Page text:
Sunday, January 06, 2008

The New Tax Form You'll Have to File If Your Org Receives $25,000 Or More

The IRS finally revealed the new 990 tax form; the form that non profits are required to file. If your organization receives $25,000 or more during 2008, then in 2009 you will have to begin filing a 990, if you have not before.

Both, donors and the United States government now expect transparency and accountability. Non profits are expected to reveal their accounting, programmatic issues as well as successes, and operations; honestly, completely, and professionally. Tax form 990 is public record and often used to research non profits. If a donor is considering giving a large contribution to your organization they may research your group at length, and will certainly check your group's most recent tax filing. Think of it this way... people who have considered donating to your organization and your regular donors will benefit. Due to the new tax reporting requirements, your organization will have more operations, outcomes, program effectiveness, etc. documentation readily available. Use it to both market your organization and to engage donors (or potential donors, potential new board members, etc.) with.

For instance, the Summary Page of the new tax form asks for a quick view of the organization's finances and asks questions about agency governance and board operations. Requesting this new information, alone, improves the ability for the tax form reader to assess your organization. What percentage of donations received is spent on your organization's mission statement and programs? If it's less than 80%, some will wonder if your leadership manages your cash flow, operations, planning for future growth, etc. well. If you spend a small number of total receipts on your mission work, many potential donors will assume that you're simply asking them for donations under ulterior motives. Knowing that you spend 80% or more of total receipts on your programs is a comfort to your current and also potential donors - they should be made aware of this!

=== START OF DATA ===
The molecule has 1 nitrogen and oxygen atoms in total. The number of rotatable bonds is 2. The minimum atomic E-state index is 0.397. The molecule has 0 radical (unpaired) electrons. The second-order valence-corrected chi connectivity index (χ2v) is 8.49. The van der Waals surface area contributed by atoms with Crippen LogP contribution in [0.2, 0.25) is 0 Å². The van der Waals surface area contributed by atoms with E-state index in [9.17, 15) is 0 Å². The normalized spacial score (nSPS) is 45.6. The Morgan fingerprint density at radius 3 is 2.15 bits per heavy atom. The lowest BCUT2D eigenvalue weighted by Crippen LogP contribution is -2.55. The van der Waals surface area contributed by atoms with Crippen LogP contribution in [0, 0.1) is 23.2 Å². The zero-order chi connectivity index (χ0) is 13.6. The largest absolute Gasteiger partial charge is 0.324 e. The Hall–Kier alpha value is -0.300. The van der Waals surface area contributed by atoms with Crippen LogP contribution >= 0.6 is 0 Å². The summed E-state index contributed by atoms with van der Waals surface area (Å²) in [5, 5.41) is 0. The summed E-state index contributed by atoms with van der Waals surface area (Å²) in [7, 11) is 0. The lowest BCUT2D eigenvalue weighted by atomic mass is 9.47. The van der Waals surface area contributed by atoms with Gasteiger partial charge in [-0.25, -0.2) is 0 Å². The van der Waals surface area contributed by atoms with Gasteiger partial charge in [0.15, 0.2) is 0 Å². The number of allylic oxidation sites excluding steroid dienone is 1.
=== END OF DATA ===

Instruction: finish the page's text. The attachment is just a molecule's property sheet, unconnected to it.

The IRS developed this new tax form because the previous one, created in the late 1970's, was outdated. Congress has dealt with more than one or two non profits, in recent years, who receive federal grants but seem to also pay their leadership exorbitant amounts and benefits. These kinds of operations were only discovered after Congress investigated the organizations. This situation was indicative of a real issue: the reporting required via federal tax filings was not informative enough for the government (and others) to SEE what a given nonprofit does/doesn't do with its money for its mission statement. The IRS asked for public commentary as they developed the new form. In its final state, the form reflects the government's and responding American nonprofit organizations' suggestions, goals, issues, and concerns.

IRS tax form 990 has an 11 page core that most nonprofits will fill out and additional schedules that some organizations will be required to complete. You can see the IRS' description of the new core here.

If you have further questions, read the IRS' press release on the new tax form in their article, "IRS Releases Final 2008 Form 990 for Tax-Exempt Organizations, Adjusts Filing Threshold to Provide Transition Relief"

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